Lesser prairie chickens are listed as "vulnerable" by the IUCN
, but they're about as close to being on the endangered list as possible. Conflicting interests between landowners, conservationists and energy traders have put them in peril, but these conflicts have also kept them from being listed. Landowners seek to maximize profits on their lands by installing wind turbines to collect royalties, energy traders are eager to capitalize on the prime wind turbine locations and conservationists want the valuable habitat protected and rehabilitated. If put on the endangered list, all groups will have losses in the forms of landowner rights, energy potential and hunting.
Lesser prairie chickens (which will be referred to as LPCs for the sake of brevity) historically inhabited a large portion of the shortgrass prairie:
Cedar tree encroachment and habitat fragmentation by humans has significantly decreased their range. A new threat comes in the form of "green energy" -- wind turbine farms.
The optimal location for windmills happens to be the same habitat that is required by LPCs for breeding displays. These breeding display areas are called "leks," and they typically occur on sandy hills without any tall surrounding structures. Male LPCs are extremely vulnerable when they're displaying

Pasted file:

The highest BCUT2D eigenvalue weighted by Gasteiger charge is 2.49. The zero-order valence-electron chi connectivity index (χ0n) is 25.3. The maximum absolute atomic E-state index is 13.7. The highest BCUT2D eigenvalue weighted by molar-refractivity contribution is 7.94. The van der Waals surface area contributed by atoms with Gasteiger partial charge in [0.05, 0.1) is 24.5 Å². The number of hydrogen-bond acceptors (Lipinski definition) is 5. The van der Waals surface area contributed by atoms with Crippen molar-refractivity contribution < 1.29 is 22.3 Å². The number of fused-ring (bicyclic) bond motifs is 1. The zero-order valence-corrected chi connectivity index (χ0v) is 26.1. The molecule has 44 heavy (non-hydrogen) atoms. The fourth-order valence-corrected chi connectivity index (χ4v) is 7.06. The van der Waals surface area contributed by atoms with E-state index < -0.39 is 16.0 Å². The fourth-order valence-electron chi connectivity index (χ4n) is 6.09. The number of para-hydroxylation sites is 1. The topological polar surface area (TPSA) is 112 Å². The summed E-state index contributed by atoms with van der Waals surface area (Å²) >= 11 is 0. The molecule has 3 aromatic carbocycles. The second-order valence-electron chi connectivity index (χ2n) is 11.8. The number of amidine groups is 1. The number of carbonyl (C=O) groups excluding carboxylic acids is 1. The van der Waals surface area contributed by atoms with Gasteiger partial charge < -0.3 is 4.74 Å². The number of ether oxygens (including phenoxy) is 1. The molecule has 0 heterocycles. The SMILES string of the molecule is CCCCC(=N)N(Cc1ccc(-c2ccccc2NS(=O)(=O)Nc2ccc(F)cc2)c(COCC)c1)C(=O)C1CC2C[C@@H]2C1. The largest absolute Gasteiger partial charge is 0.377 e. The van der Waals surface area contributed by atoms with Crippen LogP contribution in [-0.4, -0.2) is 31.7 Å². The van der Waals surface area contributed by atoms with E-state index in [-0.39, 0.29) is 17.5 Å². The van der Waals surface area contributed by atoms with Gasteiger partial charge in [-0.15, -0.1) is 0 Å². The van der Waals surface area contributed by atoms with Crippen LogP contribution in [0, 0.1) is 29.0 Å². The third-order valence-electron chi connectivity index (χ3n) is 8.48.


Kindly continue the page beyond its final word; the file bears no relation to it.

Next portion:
, and tall structures provide excellent perches for concealed raptors to detect prey. Thus, as an evolutionary safeguard, LPCs will not display on a lek with any adjacent tall structures, including cedar trees and wind turbines. When the lek disappears, the LPC population in the area crashes.
We've already driven one prairie chicken, the heath hen
, to extinction. The heath hen occupied the native prairies along the Atlantic Coast, but lost most of its habitat due to agriculture in the 19th century. Greater prairie chickens, a slightly larger relative of LPCs, inhabit the Tallgrass Prairie and are doing much better than LPCs, although they are also being threatened by a loss of habitat. Lesser and greater prairie chickens were traditionally hunted in Oklahoma (and GPCs still are in Kansas), but they have been protected in Oklahoma since the 1990s when populations seriously declined. This may seem ironic to non-hunters, but getting LPCs up to huntable populations is the best long-term solution for preserving the population. Revenue and interest from hunters protects habitat and provides money to the local economy, which encourages interest in LPCs (and wildlife in general).
However, the news isn't all doom-and-gloom, as groups such as the Oklahoma Audubon Society, The Wildlife Society and groups of students have started preservation efforts in conjunction with private landowners to protect and rehabilitate habitat. The Selman Guest Ranch
was selected as an Important Birding Area (IBA) by the Audubon Society in 2008, and volunteers, including society members and students, participate in flagging fences to reduce LPC collisions. These trips, known as lek treks
, are a really good time, and a great way for conservationists to help out a species in need.
Thanks to Dr. Tim O'Connell, Dr. Craig Davis and Dr. Jim Shaw of Oklahoma State University for their expertise.
Distribution map/Cornell Bird Laboratory
Wind power map/Oklahoma Wind Power Initiative